October 27, 2021 - 10:46am

‘I had to pinch myself to check I wasn’t dreaming’ is a cliché — nobody actually pinches themselves — but it’s hard to know how else to react to the publication of this BBC report

For years, lesbians (and to a lesser extent gay men) have been voicing their concerns about the gender movement encroaching on their definitional sexual boundaries. But the cultural establishment has either dismissed them as bigots or tried to cancel them. 

And now suddenly, the BBC, which until five minutes ago was one of the worst offenders in this regard, so utterly captured that it recently erased the very concept of homosexuality from its style guide, produces 4,000 words on the subject. 

So yes, unexpected, but also for me strangely familiar. I remember in the early 90s feeling that the world had turned upside down when the BBC joined a youth campaign against homophobia, just after one of its top Radio 1 DJs had been cracking AIDS gags on air. Is this a similar shifting of tectonic cultural plates, or just a blip that the establishment will shut down as soon as possible?

The wider situation is very different from thirty years ago. With astonishing rapidity, almost every major corporate and public sector body has fallen to gender ideology, often led by the very same institutions that were originally created to defend and advocate for lesbians and gay men. An organisation with the sheer heft of the BBC allowing even minor critique on one aspect of it feels significant.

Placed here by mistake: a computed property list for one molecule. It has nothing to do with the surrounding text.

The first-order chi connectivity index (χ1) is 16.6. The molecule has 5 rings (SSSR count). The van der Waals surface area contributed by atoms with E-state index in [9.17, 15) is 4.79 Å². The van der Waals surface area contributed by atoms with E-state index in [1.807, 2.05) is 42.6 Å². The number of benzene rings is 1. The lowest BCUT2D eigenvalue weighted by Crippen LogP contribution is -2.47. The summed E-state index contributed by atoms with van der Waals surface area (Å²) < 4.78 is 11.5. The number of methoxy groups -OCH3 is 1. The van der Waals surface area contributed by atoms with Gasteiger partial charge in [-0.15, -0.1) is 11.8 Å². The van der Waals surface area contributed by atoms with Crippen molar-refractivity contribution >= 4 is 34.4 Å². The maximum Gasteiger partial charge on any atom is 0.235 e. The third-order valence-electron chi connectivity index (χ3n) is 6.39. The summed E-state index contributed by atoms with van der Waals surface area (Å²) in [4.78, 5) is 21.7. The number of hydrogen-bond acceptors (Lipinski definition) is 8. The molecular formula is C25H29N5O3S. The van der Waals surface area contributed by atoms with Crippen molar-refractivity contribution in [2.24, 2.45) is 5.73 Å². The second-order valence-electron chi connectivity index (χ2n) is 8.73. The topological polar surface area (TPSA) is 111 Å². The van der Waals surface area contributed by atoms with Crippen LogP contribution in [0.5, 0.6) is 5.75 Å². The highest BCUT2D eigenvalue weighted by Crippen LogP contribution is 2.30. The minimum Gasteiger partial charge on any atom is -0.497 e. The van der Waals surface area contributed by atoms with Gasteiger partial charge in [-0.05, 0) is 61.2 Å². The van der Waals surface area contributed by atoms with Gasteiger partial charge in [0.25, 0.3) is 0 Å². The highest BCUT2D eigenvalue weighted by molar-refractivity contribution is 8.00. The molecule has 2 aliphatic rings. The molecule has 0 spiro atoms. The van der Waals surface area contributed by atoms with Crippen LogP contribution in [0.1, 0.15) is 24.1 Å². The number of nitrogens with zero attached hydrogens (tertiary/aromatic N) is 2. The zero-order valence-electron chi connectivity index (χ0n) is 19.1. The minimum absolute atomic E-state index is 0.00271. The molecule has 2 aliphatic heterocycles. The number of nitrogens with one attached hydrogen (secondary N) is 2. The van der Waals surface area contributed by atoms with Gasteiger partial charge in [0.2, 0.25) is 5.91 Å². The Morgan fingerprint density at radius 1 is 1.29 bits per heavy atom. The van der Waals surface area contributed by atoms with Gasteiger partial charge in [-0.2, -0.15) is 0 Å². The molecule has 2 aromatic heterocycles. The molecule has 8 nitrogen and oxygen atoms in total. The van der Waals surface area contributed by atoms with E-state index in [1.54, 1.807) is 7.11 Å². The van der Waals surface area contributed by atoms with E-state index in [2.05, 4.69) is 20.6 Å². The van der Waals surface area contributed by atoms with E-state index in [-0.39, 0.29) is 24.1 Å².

It’s always fascinating to watch the same people who routinely exhort us to listen to women when they speak up about sexual abuse saying ‘yeah, but not those women, the hateful bigots’. My lived experience is sacrosanct; your anecdotal evidence is flimsy ‘hate speech’. 

Unlike most of the morons tweeting yesterday that the LGB Alliance (quoted in the article) is a ‘hate group’, I have been physically attacked by members of an actual hate group, the British Movement, in the mid-1980s. And they weren’t lesbians in their sixties, oddly enough. 

Perhaps the BBC has realised, at long last, that minorities hold a wide variety of contesting viewpoints, rather than being a monolithic rainbow ‘community’ speaking with one corporate-sanctioned voice. 

A lot of very powerful people in the cultural establishment have sunk enormous costs into gender ideology and made a very public allegiance to it. It’s a high-status shibboleth across the modern western world. Simply acknowledging that sex is immutable and that people have the right to be same-sex attracted carries a huge risk of ostracisation, such as losing your livelihood. 

Now that the BBC has finally shown a willingness to take on this shibboleth, albeit with one report so far, is a promising sign. This is a time for brave hearts. How brave is the BBC’s?

Gareth Roberts is a screenwriter and novelist, best known for his work on Doctor Who.